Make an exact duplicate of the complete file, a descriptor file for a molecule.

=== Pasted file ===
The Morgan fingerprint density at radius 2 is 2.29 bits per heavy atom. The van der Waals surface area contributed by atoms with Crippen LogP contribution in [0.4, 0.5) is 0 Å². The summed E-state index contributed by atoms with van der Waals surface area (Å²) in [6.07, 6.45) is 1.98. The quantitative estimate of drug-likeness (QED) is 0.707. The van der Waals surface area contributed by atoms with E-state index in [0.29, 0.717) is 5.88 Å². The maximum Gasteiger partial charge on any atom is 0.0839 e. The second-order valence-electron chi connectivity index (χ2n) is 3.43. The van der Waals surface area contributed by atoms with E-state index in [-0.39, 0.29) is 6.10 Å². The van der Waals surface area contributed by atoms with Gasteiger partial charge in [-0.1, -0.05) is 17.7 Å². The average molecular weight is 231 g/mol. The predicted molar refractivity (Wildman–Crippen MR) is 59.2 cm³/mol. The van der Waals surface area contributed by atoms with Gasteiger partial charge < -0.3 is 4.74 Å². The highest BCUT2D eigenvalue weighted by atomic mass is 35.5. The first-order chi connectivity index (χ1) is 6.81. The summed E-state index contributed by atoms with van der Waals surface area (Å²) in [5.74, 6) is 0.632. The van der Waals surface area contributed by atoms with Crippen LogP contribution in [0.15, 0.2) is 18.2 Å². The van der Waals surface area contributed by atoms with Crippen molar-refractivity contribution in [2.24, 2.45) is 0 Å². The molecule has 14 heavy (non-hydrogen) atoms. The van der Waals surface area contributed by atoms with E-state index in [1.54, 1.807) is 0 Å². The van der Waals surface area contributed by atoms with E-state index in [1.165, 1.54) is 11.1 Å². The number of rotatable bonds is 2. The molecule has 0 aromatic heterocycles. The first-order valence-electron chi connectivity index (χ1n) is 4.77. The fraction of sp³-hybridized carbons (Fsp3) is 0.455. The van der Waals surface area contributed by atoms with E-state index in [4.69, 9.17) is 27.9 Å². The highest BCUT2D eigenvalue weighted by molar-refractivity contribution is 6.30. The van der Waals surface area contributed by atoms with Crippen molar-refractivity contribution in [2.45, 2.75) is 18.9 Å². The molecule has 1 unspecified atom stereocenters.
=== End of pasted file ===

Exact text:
The Morgan fingerprint density at radius 2 is 2.29 bits per heavy atom. The van der Waals surface area contributed by atoms with Crippen LogP contribution in [0.4, 0.5) is 0 Å². The summed E-state index contributed by atoms with van der Waals surface area (Å²) in [6.07, 6.45) is 1.98. The quantitative estimate of drug-likeness (QED) is 0.707. The van der Waals surface area contributed by atoms with E-state index in [0.29, 0.717) is 5.88 Å². The maximum Gasteiger partial charge on any atom is 0.0839 e. The second-order valence-electron chi connectivity index (χ2n) is 3.43. The van der Waals surface area contributed by atoms with E-state index in [-0.39, 0.29) is 6.10 Å². The van der Waals surface area contributed by atoms with Gasteiger partial charge in [-0.1, -0.05) is 17.7 Å². The average molecular weight is 231 g/mol. The predicted molar refractivity (Wildman–Crippen MR) is 59.2 cm³/mol. The van der Waals surface area contributed by atoms with Gasteiger partial charge < -0.3 is 4.74 Å². The highest BCUT2D eigenvalue weighted by atomic mass is 35.5. The first-order chi connectivity index (χ1) is 6.81. The summed E-state index contributed by atoms with van der Waals surface area (Å²) in [5.74, 6) is 0.632. The van der Waals surface area contributed by atoms with Crippen LogP contribution in [0.15, 0.2) is 18.2 Å². The van der Waals surface area contributed by atoms with Crippen molar-refractivity contribution in [2.24, 2.45) is 0 Å². The molecule has 14 heavy (non-hydrogen) atoms. The van der Waals surface area contributed by atoms with E-state index in [1.54, 1.807) is 0 Å². The van der Waals surface area contributed by atoms with E-state index in [1.165, 1.54) is 11.1 Å². The number of rotatable bonds is 2. The molecule has 0 aromatic heterocycles. The first-order valence-electron chi connectivity index (χ1n) is 4.77. The fraction of sp³-hybridized carbons (Fsp3) is 0.455. The van der Waals surface area contributed by atoms with E-state index in [4.69, 9.17) is 27.9 Å². The highest BCUT2D eigenvalue weighted by molar-refractivity contribution is 6.30. The van der Waals surface area contributed by atoms with Crippen molar-refractivity contribution in [2.45, 2.75) is 18.9 Å². The molecule has 1 unspecified atom stereocenters.